As expected, Wotif has upped its commission rates to accommodation operators from 12 to 15 per cent – an inevitable consequence of its $703 million takeover by Expedia.
And Agoda, owned by the other half of the OTA duopoly Amsterdam-based Priceline, has done the same.
Expedia and Priceline now control about 85 per cent of the online hotel booking market in Australia.
Expedia wants all Wotif contracted properties on a single company-wide contract. Expedia has also told accommodation providers that from next month all Wotif bookings will be powered by the Expedia platform.
An Expedia spokesperson said accommodation providers have generally responded well to the change.
Accommodation providers had bombarded the Australian Competition and Consumer Commission with evidence that this would happen if Wotif was swallowed up by Expedia but the competition regulator approved the takeover anyway without any conditions on the acquisition.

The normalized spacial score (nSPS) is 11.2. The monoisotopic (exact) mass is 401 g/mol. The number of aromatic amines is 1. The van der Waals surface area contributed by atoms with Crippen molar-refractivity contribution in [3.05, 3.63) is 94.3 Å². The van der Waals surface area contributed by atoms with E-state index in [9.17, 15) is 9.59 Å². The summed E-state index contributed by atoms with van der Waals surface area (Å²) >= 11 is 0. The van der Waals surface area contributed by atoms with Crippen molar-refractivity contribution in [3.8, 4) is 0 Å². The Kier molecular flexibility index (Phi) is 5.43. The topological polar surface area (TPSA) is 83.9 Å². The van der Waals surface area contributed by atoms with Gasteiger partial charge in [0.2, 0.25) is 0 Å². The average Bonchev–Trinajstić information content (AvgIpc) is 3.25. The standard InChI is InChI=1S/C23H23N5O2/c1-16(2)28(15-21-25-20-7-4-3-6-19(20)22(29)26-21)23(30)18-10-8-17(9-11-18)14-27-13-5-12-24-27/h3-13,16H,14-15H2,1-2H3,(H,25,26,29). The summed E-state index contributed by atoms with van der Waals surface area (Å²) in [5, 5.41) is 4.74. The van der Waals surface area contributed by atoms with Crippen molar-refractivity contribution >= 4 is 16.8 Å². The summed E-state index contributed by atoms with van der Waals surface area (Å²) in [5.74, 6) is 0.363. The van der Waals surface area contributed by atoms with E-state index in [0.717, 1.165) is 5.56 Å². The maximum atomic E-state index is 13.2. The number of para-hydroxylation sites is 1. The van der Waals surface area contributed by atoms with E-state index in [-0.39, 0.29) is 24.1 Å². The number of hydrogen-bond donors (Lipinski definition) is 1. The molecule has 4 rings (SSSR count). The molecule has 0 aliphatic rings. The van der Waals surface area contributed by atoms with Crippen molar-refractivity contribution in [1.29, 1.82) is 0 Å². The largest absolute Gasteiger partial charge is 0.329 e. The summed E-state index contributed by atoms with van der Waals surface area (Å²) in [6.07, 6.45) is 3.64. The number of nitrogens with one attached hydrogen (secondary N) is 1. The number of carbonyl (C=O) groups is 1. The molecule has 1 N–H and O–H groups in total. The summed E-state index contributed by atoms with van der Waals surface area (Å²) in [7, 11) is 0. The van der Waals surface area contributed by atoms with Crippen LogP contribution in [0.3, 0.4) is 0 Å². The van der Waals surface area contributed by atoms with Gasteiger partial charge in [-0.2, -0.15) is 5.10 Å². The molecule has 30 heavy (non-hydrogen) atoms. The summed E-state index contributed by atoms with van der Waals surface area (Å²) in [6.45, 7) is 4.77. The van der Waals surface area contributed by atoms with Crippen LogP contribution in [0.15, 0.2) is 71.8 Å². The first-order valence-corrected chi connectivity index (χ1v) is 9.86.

ACCC chairman Rod Sims defended the ACCC line by saying, “Our test is not so much that there is a lessening of competition, but a substantial lessening of competition. What was key for us was the other web-based entities that were now allowing bookings direct with the accommodation providers more and more, and it seemed to us that the market was opening up… through technology.
“The ACCC considered that the acquisition was unlikely to diminish the dynamic nature of the industry.”
Expedia’s $1.66 billion takeover bid for Orbitz, if it gains regulatory approval, will leave just two large global OTAs.
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